My second entry into working for the rest of my life, was struggling with busboy duties at a family restaurant in deep Scarborough. I made a mighty $2.65 an hour cleaning the tables and filling the industrial dishwashers back in the kitchen. I started this job while I was thirteen, being paid cash until I was fourteen and legally allowed to join the workforce. From my first paycheque of $14, I bought an Iron Maiden album from a record store that was just a few stores away. I would work on the weekends all day and I would get so hungry watching people stuff themselves until I was allowed to choose my lunch from a specific employee menu that wasn’t free – a portion of the meal cost would be taken off each paycheque. Sometimes while I was taking my bussing tray back to the dishwasher, I would grab some morsel of food off the plates that I had just cleared. I was starving and there was always something left untouched on the plates – or at least it looked untouched. I’d quickly look around the kitchen to see if anyone was watching, and then I’d jam a hunk of streak or a piece of pie covered in whipped cream into the hungry mouth and chew fast. I hated this place and I hated the owner who obviously hated children and sacrificed them on an alter in the basement beneath the banquet hall where he worshipped his Lord Satan. He was a huge towering man that never smiled and only barked at me to clean this and wash that. Some of the wait staff were nasty as well. I really thought I was a sweet young man, just doing my best to collect enough hourly wage to buy another record from the music shop down the street, but they treated me like trash. Near the end of a particular difficult shift I stole their tips. Fuck them, I thought as I cleaned the tables, gathered the loose change, and carried their gratuities over to the bussing station. I was supposed to give the servers the cash and then at the end of their night they would kindly relinquish 10% of their tips back into my pocket. I’d skim a bit off the amount while checking for onlookers, and with a smile I’d pass the remaining bills and coins to them – saying that the customers were cheap. It wasn’t the start of some huge crime spree I would later embark upon – I only did this a few times and only to the servers who failed to acknowledge my table clearing prowess and treated me with zero kindness.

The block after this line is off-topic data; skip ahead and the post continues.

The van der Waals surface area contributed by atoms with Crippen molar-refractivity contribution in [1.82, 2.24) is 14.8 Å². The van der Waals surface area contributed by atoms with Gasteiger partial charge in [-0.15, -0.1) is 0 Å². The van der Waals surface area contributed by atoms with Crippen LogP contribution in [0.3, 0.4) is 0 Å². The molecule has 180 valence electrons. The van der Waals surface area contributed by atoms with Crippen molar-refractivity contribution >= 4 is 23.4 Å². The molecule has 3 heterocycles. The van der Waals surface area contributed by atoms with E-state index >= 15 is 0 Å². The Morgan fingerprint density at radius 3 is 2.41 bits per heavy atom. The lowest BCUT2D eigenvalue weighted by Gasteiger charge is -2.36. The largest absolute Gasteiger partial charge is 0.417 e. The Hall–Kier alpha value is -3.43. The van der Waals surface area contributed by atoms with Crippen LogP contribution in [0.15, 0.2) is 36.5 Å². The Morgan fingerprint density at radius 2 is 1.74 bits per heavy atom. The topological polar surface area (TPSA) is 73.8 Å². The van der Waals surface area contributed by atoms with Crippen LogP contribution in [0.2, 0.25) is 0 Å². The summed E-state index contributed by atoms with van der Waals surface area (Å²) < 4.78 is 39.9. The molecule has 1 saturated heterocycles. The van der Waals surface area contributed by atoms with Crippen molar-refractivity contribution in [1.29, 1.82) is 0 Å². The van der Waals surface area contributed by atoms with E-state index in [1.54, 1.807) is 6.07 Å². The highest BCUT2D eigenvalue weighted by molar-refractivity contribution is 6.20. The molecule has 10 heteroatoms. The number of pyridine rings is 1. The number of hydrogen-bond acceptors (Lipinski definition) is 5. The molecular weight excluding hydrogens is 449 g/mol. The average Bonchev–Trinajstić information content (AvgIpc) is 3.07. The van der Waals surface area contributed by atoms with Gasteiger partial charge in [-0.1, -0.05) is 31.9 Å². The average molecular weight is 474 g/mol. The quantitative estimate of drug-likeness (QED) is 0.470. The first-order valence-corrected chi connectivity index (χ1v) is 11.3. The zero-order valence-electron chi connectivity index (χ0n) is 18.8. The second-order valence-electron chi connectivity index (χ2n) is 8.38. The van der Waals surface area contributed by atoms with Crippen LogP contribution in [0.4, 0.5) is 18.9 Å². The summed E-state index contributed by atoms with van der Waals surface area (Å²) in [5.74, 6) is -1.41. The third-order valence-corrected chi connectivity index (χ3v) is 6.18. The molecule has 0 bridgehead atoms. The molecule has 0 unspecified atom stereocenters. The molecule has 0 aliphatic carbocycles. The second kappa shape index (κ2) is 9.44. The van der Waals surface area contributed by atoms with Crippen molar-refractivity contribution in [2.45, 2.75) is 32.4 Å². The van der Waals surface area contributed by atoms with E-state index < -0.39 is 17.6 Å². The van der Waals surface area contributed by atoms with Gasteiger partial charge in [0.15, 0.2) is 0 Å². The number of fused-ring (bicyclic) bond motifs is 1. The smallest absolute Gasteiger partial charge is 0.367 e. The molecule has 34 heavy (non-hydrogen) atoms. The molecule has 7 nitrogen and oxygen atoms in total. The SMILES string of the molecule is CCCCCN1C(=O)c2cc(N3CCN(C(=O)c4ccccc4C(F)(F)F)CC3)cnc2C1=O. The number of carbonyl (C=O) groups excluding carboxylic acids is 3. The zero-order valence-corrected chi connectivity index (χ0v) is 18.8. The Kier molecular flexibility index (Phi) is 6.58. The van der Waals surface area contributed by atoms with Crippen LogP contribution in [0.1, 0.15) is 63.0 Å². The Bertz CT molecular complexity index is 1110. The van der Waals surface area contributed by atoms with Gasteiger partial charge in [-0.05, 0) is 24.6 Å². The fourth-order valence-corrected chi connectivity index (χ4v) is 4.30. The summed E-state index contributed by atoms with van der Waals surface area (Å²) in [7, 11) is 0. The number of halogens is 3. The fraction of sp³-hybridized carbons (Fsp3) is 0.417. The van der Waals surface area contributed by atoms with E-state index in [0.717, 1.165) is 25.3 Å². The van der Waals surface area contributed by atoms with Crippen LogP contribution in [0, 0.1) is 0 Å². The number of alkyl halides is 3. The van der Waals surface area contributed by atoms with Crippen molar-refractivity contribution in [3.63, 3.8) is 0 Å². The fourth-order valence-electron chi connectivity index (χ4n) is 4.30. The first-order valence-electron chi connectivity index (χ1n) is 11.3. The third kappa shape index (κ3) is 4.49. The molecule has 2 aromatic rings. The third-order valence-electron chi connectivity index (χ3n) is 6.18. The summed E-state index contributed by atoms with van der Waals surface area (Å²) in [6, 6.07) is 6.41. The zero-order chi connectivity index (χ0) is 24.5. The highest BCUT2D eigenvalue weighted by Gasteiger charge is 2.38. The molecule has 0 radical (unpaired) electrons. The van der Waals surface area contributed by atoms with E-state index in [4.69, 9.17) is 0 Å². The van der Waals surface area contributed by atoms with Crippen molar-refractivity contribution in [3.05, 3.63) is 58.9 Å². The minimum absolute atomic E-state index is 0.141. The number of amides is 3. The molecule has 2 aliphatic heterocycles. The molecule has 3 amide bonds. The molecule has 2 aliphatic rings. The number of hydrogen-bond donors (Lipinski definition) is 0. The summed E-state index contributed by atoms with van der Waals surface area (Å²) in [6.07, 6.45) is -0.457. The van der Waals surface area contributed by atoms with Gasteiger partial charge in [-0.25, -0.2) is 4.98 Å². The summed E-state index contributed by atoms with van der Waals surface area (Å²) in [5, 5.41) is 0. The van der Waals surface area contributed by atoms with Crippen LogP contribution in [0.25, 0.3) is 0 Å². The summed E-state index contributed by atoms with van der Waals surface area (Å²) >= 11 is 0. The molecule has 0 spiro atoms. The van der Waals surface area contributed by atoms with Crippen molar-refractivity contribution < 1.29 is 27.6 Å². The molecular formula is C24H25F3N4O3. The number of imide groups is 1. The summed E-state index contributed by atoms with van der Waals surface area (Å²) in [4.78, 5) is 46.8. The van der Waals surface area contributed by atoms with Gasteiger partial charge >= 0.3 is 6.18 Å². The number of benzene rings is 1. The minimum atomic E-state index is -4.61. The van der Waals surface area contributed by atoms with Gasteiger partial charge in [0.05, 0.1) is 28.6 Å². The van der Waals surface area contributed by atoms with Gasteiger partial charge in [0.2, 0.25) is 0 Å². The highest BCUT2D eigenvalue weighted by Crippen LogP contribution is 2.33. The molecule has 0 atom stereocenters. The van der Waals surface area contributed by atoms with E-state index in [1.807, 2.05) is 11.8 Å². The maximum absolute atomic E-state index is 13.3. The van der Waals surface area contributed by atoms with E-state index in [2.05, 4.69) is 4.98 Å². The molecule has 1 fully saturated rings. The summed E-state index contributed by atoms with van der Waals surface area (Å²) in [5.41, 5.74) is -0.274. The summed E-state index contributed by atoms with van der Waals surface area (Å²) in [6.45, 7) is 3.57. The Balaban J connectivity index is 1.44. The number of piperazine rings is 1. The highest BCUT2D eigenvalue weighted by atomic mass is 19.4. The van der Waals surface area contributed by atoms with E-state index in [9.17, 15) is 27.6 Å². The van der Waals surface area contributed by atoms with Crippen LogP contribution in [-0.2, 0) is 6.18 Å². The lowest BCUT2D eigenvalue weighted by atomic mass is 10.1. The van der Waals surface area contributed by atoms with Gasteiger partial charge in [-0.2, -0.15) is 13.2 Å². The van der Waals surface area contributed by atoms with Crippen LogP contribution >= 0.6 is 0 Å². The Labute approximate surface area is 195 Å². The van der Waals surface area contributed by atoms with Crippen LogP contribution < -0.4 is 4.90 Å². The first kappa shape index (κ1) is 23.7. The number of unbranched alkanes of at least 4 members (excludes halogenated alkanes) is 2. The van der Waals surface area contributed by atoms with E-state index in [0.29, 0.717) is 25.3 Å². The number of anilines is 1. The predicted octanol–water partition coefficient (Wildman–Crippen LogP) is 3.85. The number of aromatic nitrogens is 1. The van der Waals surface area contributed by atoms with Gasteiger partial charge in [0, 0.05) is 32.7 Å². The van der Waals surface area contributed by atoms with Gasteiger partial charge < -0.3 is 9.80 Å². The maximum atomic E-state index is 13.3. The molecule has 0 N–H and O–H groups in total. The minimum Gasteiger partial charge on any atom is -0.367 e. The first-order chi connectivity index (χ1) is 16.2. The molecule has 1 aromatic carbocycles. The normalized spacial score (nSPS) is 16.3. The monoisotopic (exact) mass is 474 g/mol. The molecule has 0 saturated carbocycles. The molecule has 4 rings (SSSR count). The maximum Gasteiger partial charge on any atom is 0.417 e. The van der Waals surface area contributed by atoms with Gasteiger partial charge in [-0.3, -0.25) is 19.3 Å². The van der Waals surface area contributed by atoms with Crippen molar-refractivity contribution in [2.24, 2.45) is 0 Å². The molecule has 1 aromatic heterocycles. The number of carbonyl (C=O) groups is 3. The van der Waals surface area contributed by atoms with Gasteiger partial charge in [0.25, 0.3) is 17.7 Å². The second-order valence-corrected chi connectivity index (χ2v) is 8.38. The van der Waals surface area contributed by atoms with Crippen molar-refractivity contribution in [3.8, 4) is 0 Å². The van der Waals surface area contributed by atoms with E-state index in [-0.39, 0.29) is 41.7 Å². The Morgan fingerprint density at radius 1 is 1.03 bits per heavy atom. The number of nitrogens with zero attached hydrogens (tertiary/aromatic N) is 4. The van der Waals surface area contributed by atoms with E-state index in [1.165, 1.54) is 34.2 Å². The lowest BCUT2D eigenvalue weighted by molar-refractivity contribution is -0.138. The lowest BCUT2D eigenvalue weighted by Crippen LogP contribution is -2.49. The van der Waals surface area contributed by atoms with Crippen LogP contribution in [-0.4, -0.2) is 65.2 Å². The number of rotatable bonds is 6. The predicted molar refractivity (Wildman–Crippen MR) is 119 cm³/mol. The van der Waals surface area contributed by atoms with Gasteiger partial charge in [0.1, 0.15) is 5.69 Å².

Following my failed career as a restaurateur, I started an adventure into reading the volume dials on gas meters for the regional gas company. At this point I was a young teenager and trying to attain a decent attendance in High School. After the days classes, I would scoot into a toilet stall and change into my uniform of grey shorts, blue button-down short-sleeved dress shirt, and clip-on ID badge. With a flashlight attached to my belt and bouncing off my hip, a bright orange map-book in my pocket, and my stack of beige computer punch-cards in my hands, I set out on the TTC (Toronto transit system) to wherever in the city I was required to read meters. From 4pm until 8pm was my working hours, and I would knock on the doors of the homes that the day meter-readers could not access - or into the backyards they wouldn’t enter because of a rabid dog gnashing at them on the other side of a flimsy gate. The gas company sent out young boys in the evenings to enter strangers homes to read meters that were in dark basements or crawlspaces too small for adults. We were also expected to outrun the snapping monster teeth of angry pets that were protecting their masters property, or to read the meters from empty industrial buildings – we were offered an entire nine dollars if we could get the reading from a meter that had not been read in over six months. I was paid $2.45 for each computer card successfully filled in after a meter viewing. I had a sharp pencil and carried a sharpener for any pencil-related mishaps. If I lost the pencil or forgot the sharpener, my job would end early as there was no way to complete the computer cards otherwise. Each card had codes that would let me know where on the property the meter was located, and a little comment section for why the meter couldn’t be examined during the day. It was either that the owner didn’t speak English and doesn’t know why you want to enter their home or a warning about possible flesh tearing wild beast digging through the metal fence to chew my internal organs. I always chuckled at the note that read “rattle gate before entering backyard”, … it always filled me full of positive thoughts about my employment choice. On my very first day on the job I knocked on the side door of a two-story home – because that’s what the card told me to do. Down a short staircase from the first floor, a young woman came and opened the door and said she was just on her way out and that the meter was down in the basement, pointing to the stairs just to the left of me. She continued down the driveway and then down the street. I stepped down into the basement hoping to see the meter on a back wall or something, and then quickly darken the computer card numbered slots and jump back out onto the street. I stopped suddenly on the middle of the staircase once the whole room was in view and stared at a young woman’s exposed breasts as she sat on a couch topless watching a loud television. It was a basement apartment separate from the rest of the building and had nothing to do with the woman who left out the side door. At that moment, I froze, not knowing what to do as my eyes were transfixed to beautiful breasts. I heard a man’s voice entering the area from a back room and a panic rushed through me. Neither of them noticed me and I slowly backed up out of their home hoping the stairs wouldn’t creak and be heard over the loud TV. I didn’t make the $2.45 from that location but it did put a little smile on my face for the rest of the night. Tramping through peoples homes in the evening was tricky. I was a skinny tiny teenager with acne and a badge with my photo clipped to my shirt pocket. Some people were frightened by me and wouldn’t allow me into their homes. I always had to explain that I was working at night because the day readers couldn’t get into their house. I had a lot of odd experiences, including trying to navigate through large piles of dogshit in one basement until my flashlight failed to illuminate one giant turd that I slipped in. I was horrified that people would let their massive animal drop stinkers all over their floor. There must of been twenty or thirty giant stacks of doggy waste that my torch found. As I went up the carpeted stairs, I scraped and wiped the shit from my shoes as best I could into the carpet fibers until I thought it was ok to walk out into their living room and out the front door. Another evening I had to go into the downstairs area of a taxidermy shop and pass by tables of animal parts and unfinished horrors – and the smell wasn’t delightful at all. After a couple years of doing this job I had learned the entire transit system of Toronto and could tell you what bus or train to take anywhere. One evening at about 8:30pm while finishing up my route and getting on a bus on the edge of the city to take me to the subway system, I noticed a man staring at me from across the bus. He was about thirty years old, tall with a strong build, had short blond hair and wore a collared shirt and baggy shorts. I couldn’t help but notice everything about him because he sat directly across from me and wouldn’t look away for even a moment. I read the advertisements plastered all over the inside of the bus and all around him trying my best to not make eye-contact at all. I was getting a little bothered that he never seemed to look away. The bus pulled into the subway stop so I exited through the closest door and hurried myself down the stairway to the platform and waited for the train to pull up. I turned around and the man was a few metres behind me with his eyes glued to me. “What the fuck?” I thought to myself. The train squealed to a stop and once I pushed through the opening doors I walked to the furthest seat away from where I had entered. I scanned the long train corridor and watched with uneasiness as the man followed me and sat a few seats away and continued the glaring. There were a few other commuters on the train so I wasn’t too concerned, but he just would not stop watching me. I had five underground stops until I was to transfer to another subway heading east to Kennedy station, where I would get on a final bus that would drop me at a stop a few streets away from home. I ran from the southbound train, entered the eastbound train – periodically spinning my head around to see if I was still being followed. Again I rushed to the farthest seat away from the open doors, dropped down onto the fake red velvet and waited for the train to lurch forward. He walked all the way through each train car yanking open the doors in between and plunked his ass down in the seat right across from me. He was a big man, and I was frightened and I didn’t know what he wanted. I looked everywhere else in the train interior except at him. I noticed with peripheral vision that he had pushed forward in his seat and was leaning up against the pole that passengers hold on to while the train is in motion. His head was resting on the pole, and it seemed like he was in a weird seductive pose. I was freaked out but tried my best to pretend that I didn’t notice him being a total creepy fuck. I was a skinny sixteen-year-old and this man was twice the size of me and seriously freaking me out. Glancing back and forth around the car avoiding his gaze I noticed something horrifying going on. I quickly scanned over him passing my vision over what I thought I had seen from the corner of my sight. Out of the leg of his loose-fitting shorts was an unmistakable erection. I had six or seven more stops – almost fifteen minutes of this asshole sitting two metres away from me with a hard-on and a stare that would unsettle anyone. I couldn’t get up and move because I’m certain he would have just followed me. There was a few other scattered passengers, but no guarantee that they would be of any help if things went worse – so I just sat there and waited through the tense situation. Finally the train entered Kennedy Station and I leaped from my seat, rushed up the escalator out onto the platform where my 34B bus was idling. The bus doors were about to be closed - I could see the driver look around into his mirrors and he noticed me running for the front door. I hopped in and stood next to the driver as he pulled the big handle for the door and I quickly looked out towards the station exit. As we pulled away, I saw the guy approaching the platform staring right at me through the window. I was so thankful that the bus was sitting there as I hurried up the moving escalator, and thrilled at my timing with the bus leaving. This experience scared me and I decided to stop the meter reading soon after.